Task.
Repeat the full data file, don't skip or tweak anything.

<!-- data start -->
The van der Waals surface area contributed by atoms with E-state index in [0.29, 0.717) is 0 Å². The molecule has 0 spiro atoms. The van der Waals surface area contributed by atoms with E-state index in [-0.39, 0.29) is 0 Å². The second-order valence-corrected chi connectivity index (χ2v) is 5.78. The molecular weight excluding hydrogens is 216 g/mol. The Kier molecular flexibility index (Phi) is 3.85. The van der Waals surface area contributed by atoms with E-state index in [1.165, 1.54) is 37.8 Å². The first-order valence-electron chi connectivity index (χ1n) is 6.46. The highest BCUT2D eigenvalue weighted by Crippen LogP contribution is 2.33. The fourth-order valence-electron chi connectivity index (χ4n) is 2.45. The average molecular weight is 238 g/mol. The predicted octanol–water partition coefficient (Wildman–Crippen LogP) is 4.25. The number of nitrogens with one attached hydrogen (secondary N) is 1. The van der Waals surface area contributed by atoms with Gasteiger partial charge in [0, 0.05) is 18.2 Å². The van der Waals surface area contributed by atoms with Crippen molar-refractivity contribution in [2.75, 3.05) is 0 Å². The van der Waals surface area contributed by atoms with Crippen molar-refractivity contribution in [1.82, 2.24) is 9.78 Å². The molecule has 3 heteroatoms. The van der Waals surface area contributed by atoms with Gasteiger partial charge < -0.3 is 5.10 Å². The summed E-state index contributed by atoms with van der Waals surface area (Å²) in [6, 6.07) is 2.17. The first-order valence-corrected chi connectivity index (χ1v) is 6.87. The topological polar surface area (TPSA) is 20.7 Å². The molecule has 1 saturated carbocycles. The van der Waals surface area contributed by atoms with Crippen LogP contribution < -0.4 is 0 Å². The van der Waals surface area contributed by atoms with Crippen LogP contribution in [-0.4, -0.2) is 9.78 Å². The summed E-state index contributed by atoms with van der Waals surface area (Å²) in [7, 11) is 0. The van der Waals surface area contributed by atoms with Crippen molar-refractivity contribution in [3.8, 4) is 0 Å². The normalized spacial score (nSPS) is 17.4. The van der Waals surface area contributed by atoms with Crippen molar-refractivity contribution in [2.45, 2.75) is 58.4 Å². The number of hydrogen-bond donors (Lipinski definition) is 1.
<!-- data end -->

The van der Waals surface area contributed by atoms with E-state index in [0.29, 0.717) is 0 Å². The molecule has 0 spiro atoms. The van der Waals surface area contributed by atoms with E-state index in [-0.39, 0.29) is 0 Å². The second-order valence-corrected chi connectivity index (χ2v) is 5.78. The molecular weight excluding hydrogens is 216 g/mol. The Kier molecular flexibility index (Phi) is 3.85. The van der Waals surface area contributed by atoms with E-state index in [1.165, 1.54) is 37.8 Å². The first-order valence-electron chi connectivity index (χ1n) is 6.46. The highest BCUT2D eigenvalue weighted by Crippen LogP contribution is 2.33. The fourth-order valence-electron chi connectivity index (χ4n) is 2.45. The average molecular weight is 238 g/mol. The predicted octanol–water partition coefficient (Wildman–Crippen LogP) is 4.25. The number of nitrogens with one attached hydrogen (secondary N) is 1. The van der Waals surface area contributed by atoms with Gasteiger partial charge in [0, 0.05) is 18.2 Å². The van der Waals surface area contributed by atoms with Crippen molar-refractivity contribution in [2.75, 3.05) is 0 Å². The van der Waals surface area contributed by atoms with Crippen molar-refractivity contribution in [1.82, 2.24) is 9.78 Å². The molecule has 3 heteroatoms. The van der Waals surface area contributed by atoms with Gasteiger partial charge < -0.3 is 5.10 Å². The summed E-state index contributed by atoms with van der Waals surface area (Å²) in [6, 6.07) is 2.17. The first-order valence-corrected chi connectivity index (χ1v) is 6.87. The topological polar surface area (TPSA) is 20.7 Å². The molecule has 1 saturated carbocycles. The van der Waals surface area contributed by atoms with Crippen LogP contribution < -0.4 is 0 Å². The van der Waals surface area contributed by atoms with Crippen LogP contribution in [-0.4, -0.2) is 9.78 Å². The summed E-state index contributed by atoms with van der Waals surface area (Å²) in [7, 11) is 0. The van der Waals surface area contributed by atoms with Crippen molar-refractivity contribution in [3.8, 4) is 0 Å². The normalized spacial score (nSPS) is 17.4. The van der Waals surface area contributed by atoms with Crippen molar-refractivity contribution in [2.45, 2.75) is 58.4 Å². The number of hydrogen-bond donors (Lipinski definition) is 1.